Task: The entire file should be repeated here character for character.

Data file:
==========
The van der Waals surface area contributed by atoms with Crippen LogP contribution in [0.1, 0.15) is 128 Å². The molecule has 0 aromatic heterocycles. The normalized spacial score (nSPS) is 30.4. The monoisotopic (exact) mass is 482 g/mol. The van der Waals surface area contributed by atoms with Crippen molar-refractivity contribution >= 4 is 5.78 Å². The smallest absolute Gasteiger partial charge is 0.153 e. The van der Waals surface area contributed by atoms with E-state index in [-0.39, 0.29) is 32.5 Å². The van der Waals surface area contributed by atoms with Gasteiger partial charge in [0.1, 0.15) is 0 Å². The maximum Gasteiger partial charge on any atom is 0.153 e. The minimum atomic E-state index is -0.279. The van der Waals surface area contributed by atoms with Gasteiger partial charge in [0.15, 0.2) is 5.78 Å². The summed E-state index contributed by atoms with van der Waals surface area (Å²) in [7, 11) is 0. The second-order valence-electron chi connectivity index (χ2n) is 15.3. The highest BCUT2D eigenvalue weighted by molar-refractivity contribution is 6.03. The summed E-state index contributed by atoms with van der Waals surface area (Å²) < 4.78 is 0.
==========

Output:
The van der Waals surface area contributed by atoms with Crippen LogP contribution in [0.1, 0.15) is 128 Å². The molecule has 0 aromatic heterocycles. The normalized spacial score (nSPS) is 30.4. The monoisotopic (exact) mass is 482 g/mol. The van der Waals surface area contributed by atoms with Crippen molar-refractivity contribution >= 4 is 5.78 Å². The smallest absolute Gasteiger partial charge is 0.153 e. The van der Waals surface area contributed by atoms with E-state index in [-0.39, 0.29) is 32.5 Å². The van der Waals surface area contributed by atoms with Gasteiger partial charge in [0.1, 0.15) is 0 Å². The maximum Gasteiger partial charge on any atom is 0.153 e. The minimum atomic E-state index is -0.279. The van der Waals surface area contributed by atoms with Gasteiger partial charge in [0.15, 0.2) is 5.78 Å². The summed E-state index contributed by atoms with van der Waals surface area (Å²) in [7, 11) is 0. The second-order valence-electron chi connectivity index (χ2n) is 15.3. The highest BCUT2D eigenvalue weighted by molar-refractivity contribution is 6.03. The summed E-state index contributed by atoms with van der Waals surface area (Å²) < 4.78 is 0.